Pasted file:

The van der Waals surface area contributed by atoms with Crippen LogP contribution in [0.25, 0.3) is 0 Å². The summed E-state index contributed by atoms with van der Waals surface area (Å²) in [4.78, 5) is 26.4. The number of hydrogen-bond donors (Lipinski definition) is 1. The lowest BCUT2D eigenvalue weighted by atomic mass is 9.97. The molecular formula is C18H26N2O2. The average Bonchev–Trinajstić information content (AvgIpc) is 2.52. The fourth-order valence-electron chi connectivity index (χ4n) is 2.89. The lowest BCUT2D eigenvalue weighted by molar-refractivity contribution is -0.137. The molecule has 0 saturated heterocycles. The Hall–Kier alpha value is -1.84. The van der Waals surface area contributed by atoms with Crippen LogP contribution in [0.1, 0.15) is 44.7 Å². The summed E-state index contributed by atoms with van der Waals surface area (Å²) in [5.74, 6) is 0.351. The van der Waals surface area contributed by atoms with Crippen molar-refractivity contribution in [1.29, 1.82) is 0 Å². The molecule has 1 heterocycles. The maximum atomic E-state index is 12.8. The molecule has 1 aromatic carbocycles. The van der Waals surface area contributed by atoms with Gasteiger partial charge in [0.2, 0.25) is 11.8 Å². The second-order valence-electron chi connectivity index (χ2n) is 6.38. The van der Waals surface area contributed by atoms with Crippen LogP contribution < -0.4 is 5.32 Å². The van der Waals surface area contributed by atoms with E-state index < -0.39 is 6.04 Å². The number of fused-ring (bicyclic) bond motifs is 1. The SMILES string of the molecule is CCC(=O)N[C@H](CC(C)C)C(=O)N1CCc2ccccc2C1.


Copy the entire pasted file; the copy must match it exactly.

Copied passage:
The van der Waals surface area contributed by atoms with Crippen LogP contribution in [0.25, 0.3) is 0 Å². The summed E-state index contributed by atoms with van der Waals surface area (Å²) in [4.78, 5) is 26.4. The number of hydrogen-bond donors (Lipinski definition) is 1. The lowest BCUT2D eigenvalue weighted by atomic mass is 9.97. The molecular formula is C18H26N2O2. The average Bonchev–Trinajstić information content (AvgIpc) is 2.52. The fourth-order valence-electron chi connectivity index (χ4n) is 2.89. The lowest BCUT2D eigenvalue weighted by molar-refractivity contribution is -0.137. The molecule has 0 saturated heterocycles. The Hall–Kier alpha value is -1.84. The van der Waals surface area contributed by atoms with Crippen LogP contribution in [0.1, 0.15) is 44.7 Å². The summed E-state index contributed by atoms with van der Waals surface area (Å²) in [5.74, 6) is 0.351. The van der Waals surface area contributed by atoms with Crippen molar-refractivity contribution in [1.29, 1.82) is 0 Å². The molecule has 1 heterocycles. The maximum atomic E-state index is 12.8. The molecule has 1 aromatic carbocycles. The van der Waals surface area contributed by atoms with Gasteiger partial charge in [0.2, 0.25) is 11.8 Å². The second-order valence-electron chi connectivity index (χ2n) is 6.38. The van der Waals surface area contributed by atoms with Crippen LogP contribution < -0.4 is 5.32 Å². The van der Waals surface area contributed by atoms with E-state index < -0.39 is 6.04 Å². The number of fused-ring (bicyclic) bond motifs is 1. The SMILES string of the molecule is CCC(=O)N[C@H](CC(C)C)C(=O)N1CCc2ccccc2C1.